4- Type 2 Diabetes treated with oral agents or non-insulin injectables should hold their hypoglycemic agents on the morning of surgery.  Their blood sugar should be checked and correction dose of short acting insulin may be administered subcutaneously.
Glucose must be monitored for all patients and for patients on therapies associated with increased risk for hyperglycemia, including high-dose glucocorticoid therapy.
Enteral or parenteral nutrition, or other medications such as Octreotide or immunosuppressive medications must be initiated [19, 20].
Malabsorption, dysmotility of bowel, and hepatic dysfunction may significantly alter pharmacodynamics of perioperative medications including anesthetic [3]. Nutritional status and liver disease must be assessed and monitored preoperatively.
History of risk factors for hepatitis B or C and history of alcohol use should be determined [3].
Renal Perioperative renal function is the best predictor of postoperative renal failure [3].
Nephrotoxic drugs are to be avoided.
Urine volume status, output, adequate perfusion, and drug levels should be monitored if applicable.
Less nephrotoxic induction protocols should be used.
Nephrology consultation should be considered in patients with worsening renal function or decreased urine output [3].
Patients with chronic kidney diseases (CKD) may have multi-organ dysfunction, general disability, and specific problems associated with renal replacement therapy (RRT).
In patients with mild to moderate CKD, surgical trauma and perioperative hemodynamic instability may precipitate acute kidney injury [3].
Rheumatologic NSAIDs:
1-To be stopped 1-3 days before surgery depending on half-life.
2-They can be started again postoperatively for pain relief.
Codeine, oxycodone, methadone:
Are to be continued until morning of surgery then decision is up to the anesthesiologist to determine narcotic use intraoperatively.
DMARDs see text
Patients with severe SICCA syndrome  (An autoimmune disease, also known as Sjogren syndrome, that classically combines dry eyes, dry mouth, and another disease of connective tissue such as rheumatoid arthritis (most common), lupus, scleroderma or polymyositis) require lubricant eye drops [7, 18].
Hematologic Anticoagulation can be associated with increased risk of bleeding, especially in the immediate post-operative period.
In major orthopedic surgery, physicians should consider low-molecular-weight heparin (LMWH) as venous thromboprophylaxis 12 h prior to surgery and extend to 35 days after surgery [21, 26].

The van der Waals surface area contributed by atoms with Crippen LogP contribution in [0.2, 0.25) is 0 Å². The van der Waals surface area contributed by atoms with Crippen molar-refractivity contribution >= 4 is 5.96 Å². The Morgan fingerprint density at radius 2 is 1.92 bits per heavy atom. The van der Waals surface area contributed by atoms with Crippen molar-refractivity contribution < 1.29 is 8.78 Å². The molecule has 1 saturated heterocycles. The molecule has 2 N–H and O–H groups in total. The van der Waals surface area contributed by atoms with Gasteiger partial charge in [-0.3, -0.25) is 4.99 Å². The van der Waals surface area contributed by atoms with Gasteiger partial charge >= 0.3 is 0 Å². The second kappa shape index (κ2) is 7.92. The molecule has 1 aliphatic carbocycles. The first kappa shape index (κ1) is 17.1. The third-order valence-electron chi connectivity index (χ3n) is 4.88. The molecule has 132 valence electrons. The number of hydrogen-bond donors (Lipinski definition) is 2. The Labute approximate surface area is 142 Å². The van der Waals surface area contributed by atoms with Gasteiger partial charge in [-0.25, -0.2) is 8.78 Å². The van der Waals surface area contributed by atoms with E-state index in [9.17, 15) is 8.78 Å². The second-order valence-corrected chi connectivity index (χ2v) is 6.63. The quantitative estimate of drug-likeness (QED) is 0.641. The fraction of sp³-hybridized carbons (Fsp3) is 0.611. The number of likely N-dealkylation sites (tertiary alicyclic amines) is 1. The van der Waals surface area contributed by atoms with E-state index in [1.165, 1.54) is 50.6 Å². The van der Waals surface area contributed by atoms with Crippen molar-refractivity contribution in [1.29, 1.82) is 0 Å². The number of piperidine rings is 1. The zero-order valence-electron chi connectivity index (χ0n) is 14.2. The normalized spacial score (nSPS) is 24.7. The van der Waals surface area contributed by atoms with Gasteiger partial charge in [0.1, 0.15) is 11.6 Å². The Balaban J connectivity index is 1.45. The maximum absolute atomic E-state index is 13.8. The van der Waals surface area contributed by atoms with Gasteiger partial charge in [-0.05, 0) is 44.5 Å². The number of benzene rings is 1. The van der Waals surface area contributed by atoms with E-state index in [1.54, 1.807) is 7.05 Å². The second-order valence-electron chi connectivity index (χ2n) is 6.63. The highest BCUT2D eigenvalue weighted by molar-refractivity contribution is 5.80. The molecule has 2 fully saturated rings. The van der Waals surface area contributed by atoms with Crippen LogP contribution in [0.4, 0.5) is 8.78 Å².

In patients who require temporary interruption of a vitamin K antagonists (VKA) before surgery:
1- VKAs should be stopped 5 days before surgery.
2-VKAs should be resumed 12 to 24h after surgery when there is adequate homeostasis.
In patients who are receiving bridging anticoagulation with therapeutic-dose:
1- The last preoperative dose of LMWH should be administered 24 h before surgery.
2-LMWH can be resumed 48 to 72 h after surgery.
3-Unfractioned Heparin (UFH) should be stopped 4 to 6 hrs before surgery [3, 21].
Patients may have anemia that puts them at risk for requiring blood transfusion during major surgeries associated with significant blood loss.
Anemia in RA patients is a common and dynamic condition that may increase the patients risk for myocardial ischemia.
Physicians should consider autologous blood transfusion requirements well in advance of surgery [3, 21].
Erythropoietin, with or without iron supplement, is recommended preoperatively in patients with a baseline Hct < 34% to avoid or reduce allogeneic blood transfusion preoperatively [30,31].
Neurologic To continue Anti-convulsion therapy.
Treatment with atropine may precipitate delirium in Parkinson's disease [3].
Delirium is a predictor of poor outcome (that is potentially preventable).
Formal assessment of preoperative cognitive function can help target prevention efforts by identifying high-risk patients [3].
Miscellaneous Ask about non-prescription drugs and supplements.
Alcohol and illicit drug use should be considered possible.
Asymptomatic bacteruria in patients undergoing total joint arthroplasty must be treated to avoid risk [32].
Among HIV positive patients, perioperative management should include hands-on pharmacy support [3].
Patient may be unaware of pregnancy.
Patients fears and expectations should be explored.